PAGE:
Indeed, Leigh has said her primary audience is Black women; she resists simplistic notions of “uplifting,” choosing instead frank representation, which takes in the objectification and violence that’s been a bleak feature of Black life since colonial incursions began. And there is nothing uplifting about works like “Last Garment,” or in the next gallery, “Jug” and “Anonymous.” But there is serenity, solemnity, and power.
Amid sunlight and the pavilion’s pale terrazzo floors, Leigh’s work brims with purpose. “Jug” and “Anonymous,” 5 and 6 feet tall, respectively, are figures of roughly glazed white ceramic, showing the touch of a human hand, the maker herself. They perch at opposite ends of the sun-dappled room: “Jug,” a squat vessel with prickly jaw-like forms embedded in its skin; “Anonymous,” a soft-featured Black woman, head resting in hands, her torso perched atop a smooth dome.
“Anonymous” prompts a gush of empathy; the woman’s weariness, her resignation, make her an emblem of pathos. The apparent toothiness of “Jug” is meant to evoke cowrie shells, used often by Leigh as a symbol of femininity. Askew on the polished surface, they feel menacing.
Without a breath of explanation, the two pieces radiate emotion, somber and fathomless; but their precedent, an 1882 photograph by James A. Palmer, binds them together. Palmer made thousands of pictures of plantations in the South with smug disregard for his subjects’ agency or context. He called his picture “The Wilde Woman of Aiken,” posing a young Black woman at a table with a face vessel, a ritual object made by Black women in Edgefield District, South Carolina.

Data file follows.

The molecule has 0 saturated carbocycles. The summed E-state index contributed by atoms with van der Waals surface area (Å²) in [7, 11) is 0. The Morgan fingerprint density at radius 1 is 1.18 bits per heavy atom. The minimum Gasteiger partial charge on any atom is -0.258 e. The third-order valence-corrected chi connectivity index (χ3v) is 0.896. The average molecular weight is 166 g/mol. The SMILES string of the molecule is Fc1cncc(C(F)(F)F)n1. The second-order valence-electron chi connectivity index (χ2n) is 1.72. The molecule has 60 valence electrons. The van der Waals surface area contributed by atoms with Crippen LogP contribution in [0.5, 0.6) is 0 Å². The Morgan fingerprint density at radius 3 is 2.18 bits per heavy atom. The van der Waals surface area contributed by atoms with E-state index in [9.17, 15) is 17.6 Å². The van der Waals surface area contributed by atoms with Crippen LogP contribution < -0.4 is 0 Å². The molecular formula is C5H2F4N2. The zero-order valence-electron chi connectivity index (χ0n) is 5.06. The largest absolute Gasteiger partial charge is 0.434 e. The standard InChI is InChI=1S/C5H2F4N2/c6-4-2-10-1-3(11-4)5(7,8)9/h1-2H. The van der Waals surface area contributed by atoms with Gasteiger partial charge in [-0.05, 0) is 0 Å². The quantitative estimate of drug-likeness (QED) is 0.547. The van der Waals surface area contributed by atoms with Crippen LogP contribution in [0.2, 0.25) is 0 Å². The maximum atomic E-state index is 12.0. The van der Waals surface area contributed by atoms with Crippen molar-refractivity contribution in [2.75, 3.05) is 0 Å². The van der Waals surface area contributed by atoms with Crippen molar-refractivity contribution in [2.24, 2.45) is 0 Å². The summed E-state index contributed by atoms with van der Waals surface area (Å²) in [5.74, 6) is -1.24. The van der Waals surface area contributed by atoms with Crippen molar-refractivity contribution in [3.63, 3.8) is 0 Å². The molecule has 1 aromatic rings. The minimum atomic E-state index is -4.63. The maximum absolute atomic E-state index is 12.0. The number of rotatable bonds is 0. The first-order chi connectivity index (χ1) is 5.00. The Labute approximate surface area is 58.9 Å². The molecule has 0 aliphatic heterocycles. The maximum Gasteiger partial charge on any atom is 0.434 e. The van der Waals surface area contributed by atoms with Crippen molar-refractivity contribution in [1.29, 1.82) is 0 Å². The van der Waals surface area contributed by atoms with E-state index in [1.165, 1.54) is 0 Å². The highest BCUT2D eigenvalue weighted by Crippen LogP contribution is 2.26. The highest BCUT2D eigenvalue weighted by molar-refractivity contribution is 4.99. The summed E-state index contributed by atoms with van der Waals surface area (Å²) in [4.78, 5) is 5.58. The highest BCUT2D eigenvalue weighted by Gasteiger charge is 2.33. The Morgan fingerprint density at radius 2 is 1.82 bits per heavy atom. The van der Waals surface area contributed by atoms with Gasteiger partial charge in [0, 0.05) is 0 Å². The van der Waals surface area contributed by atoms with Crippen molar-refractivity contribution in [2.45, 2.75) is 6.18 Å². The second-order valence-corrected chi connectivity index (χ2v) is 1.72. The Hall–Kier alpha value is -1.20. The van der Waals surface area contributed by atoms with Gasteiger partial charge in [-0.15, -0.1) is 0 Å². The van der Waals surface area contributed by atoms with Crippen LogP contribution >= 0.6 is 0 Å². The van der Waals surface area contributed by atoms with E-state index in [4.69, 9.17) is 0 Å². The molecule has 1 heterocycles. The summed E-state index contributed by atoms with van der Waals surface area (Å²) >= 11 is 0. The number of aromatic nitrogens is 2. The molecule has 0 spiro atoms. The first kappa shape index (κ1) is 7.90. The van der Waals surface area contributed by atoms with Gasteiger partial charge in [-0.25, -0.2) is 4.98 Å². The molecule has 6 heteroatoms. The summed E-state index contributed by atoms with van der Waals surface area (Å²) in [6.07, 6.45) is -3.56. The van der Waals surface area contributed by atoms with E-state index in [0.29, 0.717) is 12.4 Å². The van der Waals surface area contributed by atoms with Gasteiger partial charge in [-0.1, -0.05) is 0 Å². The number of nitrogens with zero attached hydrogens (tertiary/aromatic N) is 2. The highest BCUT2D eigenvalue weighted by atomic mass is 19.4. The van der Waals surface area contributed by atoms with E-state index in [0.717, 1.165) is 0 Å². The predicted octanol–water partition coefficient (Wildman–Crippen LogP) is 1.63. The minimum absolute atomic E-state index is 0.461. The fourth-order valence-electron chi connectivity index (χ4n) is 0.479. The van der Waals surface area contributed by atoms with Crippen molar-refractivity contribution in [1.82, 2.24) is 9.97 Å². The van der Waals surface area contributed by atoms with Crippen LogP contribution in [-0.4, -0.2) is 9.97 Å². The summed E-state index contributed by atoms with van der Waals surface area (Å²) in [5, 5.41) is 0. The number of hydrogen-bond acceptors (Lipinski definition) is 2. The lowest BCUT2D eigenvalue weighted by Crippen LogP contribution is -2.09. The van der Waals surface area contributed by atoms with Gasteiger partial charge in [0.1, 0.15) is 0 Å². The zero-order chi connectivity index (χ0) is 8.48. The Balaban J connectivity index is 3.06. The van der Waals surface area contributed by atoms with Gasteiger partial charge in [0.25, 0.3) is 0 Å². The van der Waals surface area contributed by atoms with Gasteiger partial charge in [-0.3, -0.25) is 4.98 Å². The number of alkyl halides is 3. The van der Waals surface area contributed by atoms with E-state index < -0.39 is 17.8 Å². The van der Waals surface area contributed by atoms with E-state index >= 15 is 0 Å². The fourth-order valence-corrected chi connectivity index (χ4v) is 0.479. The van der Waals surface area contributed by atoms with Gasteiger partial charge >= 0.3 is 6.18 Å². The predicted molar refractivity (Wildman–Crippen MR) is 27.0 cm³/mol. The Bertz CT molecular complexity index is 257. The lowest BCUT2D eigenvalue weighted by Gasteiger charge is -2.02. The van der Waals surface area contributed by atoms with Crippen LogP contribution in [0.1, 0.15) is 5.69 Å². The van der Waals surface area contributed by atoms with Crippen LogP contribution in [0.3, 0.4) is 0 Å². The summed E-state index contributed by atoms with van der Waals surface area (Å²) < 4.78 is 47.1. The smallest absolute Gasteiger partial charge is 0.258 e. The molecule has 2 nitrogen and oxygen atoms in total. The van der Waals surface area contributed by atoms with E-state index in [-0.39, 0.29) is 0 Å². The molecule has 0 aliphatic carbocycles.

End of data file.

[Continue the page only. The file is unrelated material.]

Palmer cared neither for it, nor for her; his goal was cruel satire, a refute to the poet Oscar Wilde’s theory that anything could be beautiful. Leigh extracts the elements of the picture and gives them not only intense beauty, but destabilizing agency and force. When form and idea come together so tightly, each driving the other to heights unattainable alone, that’s the definition of art.
There is such clarity to Leigh’s vision here that it can at times feel embarrassingly intimate. In the awkward mini-rotunda at the building’s core, she has installed “Sentinel,” a, towering, elongated bronze wisp of a woman’s body and a companion to “Satellite” outside, with its disc-shaped head. The space has never been better used; in its emptiness, it feels full.
In the next space, “Conspiracy,” a lyrical video piece made with Madeleine Hunt-Ehrlich, brings motion and sound to the display. Jeanne Lee’s incantation-like abstract jazz vocals are the soundtrack to a lush black-and-white film showing the work of Leigh’s studio, culminating in a raffia-skirted clay figure being set ablaze on the shore outside the studio in Red Hook, Brooklyn. Whatever the intention, I took away the notion of a purification rite, a declaration of self (you might recognize Lorraine O’Grady, a pioneering artist whose performances in the 1980s broke ground on Black identity, watching it burn). It’s paired with “Sharifa,” a 10-foot-tall bronze figure and Leigh’s first-ever portrait, of Sharifa Rhodes-Pitts, an author and historian of Black cultural history at New York’s Pratt Institute. The figure, with its head angled down toward the audience, is authoritative, but peaceful; it holds its space, and makes some for you.
The final gallery here feels like a crescendo of Leigh’s mastery of her craft, with three spectacular ceramic works: “Cupboard,” a towering dome of raffia topped with a single white cowrie shell; “Sphinx,” feline and supple, with sleek olive skin; and “Martinique,” a brilliant, rich blue, a female figure without a head, mounted on a ceramic dome. As ever with Leigh, form is wound tight to research that pinpoints injustice — racist, sexist and often both: “Cupboard” references the grossly bigoted “Mammy’s Cupboard,” restaurant in Mississippi, where the dining area was literally under a black woman’s skirt. With grace, beauty, and irresistible force, Leigh’s work says much about how we arrived at this fractured moment. She defines the problem and leaves us to sit with it. It is, very clearly, outrageous. What happens next is the question of the hour. Leigh’s work may be intended primarily for Black women. But it’s a question for every one of us.
SIMONE LEIGH: SOVEREIGNTY
United States Pavilion, Venice Biennale. April 23 - Nov. 27. Giardini Pubblici, Venice, Italy. www.labiennale.org.